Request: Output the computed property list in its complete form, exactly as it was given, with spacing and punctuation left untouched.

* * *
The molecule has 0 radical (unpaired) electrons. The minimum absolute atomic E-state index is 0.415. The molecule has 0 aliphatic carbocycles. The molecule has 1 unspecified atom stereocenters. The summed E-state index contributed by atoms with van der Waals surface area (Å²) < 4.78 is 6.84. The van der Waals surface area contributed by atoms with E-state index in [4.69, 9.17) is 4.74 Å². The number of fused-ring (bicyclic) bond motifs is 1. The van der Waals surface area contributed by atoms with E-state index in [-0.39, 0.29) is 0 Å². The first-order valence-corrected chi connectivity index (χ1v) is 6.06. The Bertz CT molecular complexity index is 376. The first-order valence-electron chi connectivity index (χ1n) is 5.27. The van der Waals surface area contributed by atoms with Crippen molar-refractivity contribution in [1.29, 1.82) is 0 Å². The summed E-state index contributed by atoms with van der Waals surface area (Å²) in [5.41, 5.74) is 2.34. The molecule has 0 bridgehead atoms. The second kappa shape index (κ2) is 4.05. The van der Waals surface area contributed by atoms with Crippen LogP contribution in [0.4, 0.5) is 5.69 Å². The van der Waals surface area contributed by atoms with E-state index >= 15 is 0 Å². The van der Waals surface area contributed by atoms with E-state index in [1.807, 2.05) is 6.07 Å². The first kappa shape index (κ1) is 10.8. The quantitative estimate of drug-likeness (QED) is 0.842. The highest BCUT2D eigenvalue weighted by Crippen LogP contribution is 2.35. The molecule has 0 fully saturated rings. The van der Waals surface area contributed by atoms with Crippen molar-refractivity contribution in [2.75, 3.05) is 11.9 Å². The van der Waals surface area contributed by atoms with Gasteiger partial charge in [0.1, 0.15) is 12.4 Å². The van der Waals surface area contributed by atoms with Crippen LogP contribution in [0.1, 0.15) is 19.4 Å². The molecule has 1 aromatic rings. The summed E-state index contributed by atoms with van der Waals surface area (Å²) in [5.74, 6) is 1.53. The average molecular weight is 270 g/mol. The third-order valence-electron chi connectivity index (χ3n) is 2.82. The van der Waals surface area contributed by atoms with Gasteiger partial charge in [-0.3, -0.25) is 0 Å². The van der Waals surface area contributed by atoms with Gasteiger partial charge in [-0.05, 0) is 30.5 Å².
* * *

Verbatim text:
The molecule has 0 radical (unpaired) electrons. The minimum absolute atomic E-state index is 0.415. The molecule has 0 aliphatic carbocycles. The molecule has 1 unspecified atom stereocenters. The summed E-state index contributed by atoms with van der Waals surface area (Å²) < 4.78 is 6.84. The van der Waals surface area contributed by atoms with E-state index in [4.69, 9.17) is 4.74 Å². The number of fused-ring (bicyclic) bond motifs is 1. The van der Waals surface area contributed by atoms with E-state index in [-0.39, 0.29) is 0 Å². The first-order valence-corrected chi connectivity index (χ1v) is 6.06. The Bertz CT molecular complexity index is 376. The first-order valence-electron chi connectivity index (χ1n) is 5.27. The van der Waals surface area contributed by atoms with Crippen molar-refractivity contribution in [1.29, 1.82) is 0 Å². The summed E-state index contributed by atoms with van der Waals surface area (Å²) in [5.41, 5.74) is 2.34. The molecule has 0 bridgehead atoms. The second kappa shape index (κ2) is 4.05. The van der Waals surface area contributed by atoms with Crippen LogP contribution in [0.4, 0.5) is 5.69 Å². The van der Waals surface area contributed by atoms with E-state index >= 15 is 0 Å². The van der Waals surface area contributed by atoms with E-state index in [1.807, 2.05) is 6.07 Å². The first kappa shape index (κ1) is 10.8. The quantitative estimate of drug-likeness (QED) is 0.842. The highest BCUT2D eigenvalue weighted by Crippen LogP contribution is 2.35. The molecule has 0 fully saturated rings. The van der Waals surface area contributed by atoms with Crippen molar-refractivity contribution in [2.75, 3.05) is 11.9 Å². The van der Waals surface area contributed by atoms with Gasteiger partial charge in [0.1, 0.15) is 12.4 Å². The van der Waals surface area contributed by atoms with Crippen LogP contribution in [0.1, 0.15) is 19.4 Å². The molecule has 1 aromatic rings. The summed E-state index contributed by atoms with van der Waals surface area (Å²) in [5.74, 6) is 1.53. The average molecular weight is 270 g/mol. The third-order valence-electron chi connectivity index (χ3n) is 2.82. The van der Waals surface area contributed by atoms with Gasteiger partial charge in [-0.3, -0.25) is 0 Å². The van der Waals surface area contributed by atoms with Gasteiger partial charge in [-0.05, 0) is 30.5 Å².